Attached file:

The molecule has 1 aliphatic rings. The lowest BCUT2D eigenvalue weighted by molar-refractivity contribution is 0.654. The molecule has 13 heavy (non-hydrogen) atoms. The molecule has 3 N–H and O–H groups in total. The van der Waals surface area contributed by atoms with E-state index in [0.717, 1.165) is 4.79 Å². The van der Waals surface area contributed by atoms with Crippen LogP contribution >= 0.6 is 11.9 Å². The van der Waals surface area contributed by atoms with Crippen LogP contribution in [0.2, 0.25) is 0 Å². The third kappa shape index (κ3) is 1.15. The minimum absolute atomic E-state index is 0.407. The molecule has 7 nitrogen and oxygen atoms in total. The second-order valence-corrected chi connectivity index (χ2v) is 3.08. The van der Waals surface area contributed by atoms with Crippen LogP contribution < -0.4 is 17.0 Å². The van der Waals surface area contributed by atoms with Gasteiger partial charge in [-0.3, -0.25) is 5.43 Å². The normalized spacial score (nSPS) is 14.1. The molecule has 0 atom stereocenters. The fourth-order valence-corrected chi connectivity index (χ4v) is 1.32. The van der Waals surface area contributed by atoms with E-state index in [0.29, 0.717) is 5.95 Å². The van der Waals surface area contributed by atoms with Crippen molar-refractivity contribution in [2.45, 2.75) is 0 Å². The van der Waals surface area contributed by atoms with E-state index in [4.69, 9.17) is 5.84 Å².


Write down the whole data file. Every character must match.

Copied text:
The molecule has 1 aliphatic rings. The lowest BCUT2D eigenvalue weighted by molar-refractivity contribution is 0.654. The molecule has 13 heavy (non-hydrogen) atoms. The molecule has 3 N–H and O–H groups in total. The van der Waals surface area contributed by atoms with E-state index in [0.717, 1.165) is 4.79 Å². The van der Waals surface area contributed by atoms with Crippen LogP contribution >= 0.6 is 11.9 Å². The van der Waals surface area contributed by atoms with Crippen LogP contribution in [0.2, 0.25) is 0 Å². The third kappa shape index (κ3) is 1.15. The minimum absolute atomic E-state index is 0.407. The molecule has 7 nitrogen and oxygen atoms in total. The second-order valence-corrected chi connectivity index (χ2v) is 3.08. The van der Waals surface area contributed by atoms with Crippen LogP contribution < -0.4 is 17.0 Å². The van der Waals surface area contributed by atoms with Gasteiger partial charge in [-0.3, -0.25) is 5.43 Å². The normalized spacial score (nSPS) is 14.1. The molecule has 0 atom stereocenters. The fourth-order valence-corrected chi connectivity index (χ4v) is 1.32. The van der Waals surface area contributed by atoms with E-state index in [0.29, 0.717) is 5.95 Å². The van der Waals surface area contributed by atoms with Crippen molar-refractivity contribution in [2.45, 2.75) is 0 Å². The van der Waals surface area contributed by atoms with E-state index in [4.69, 9.17) is 5.84 Å².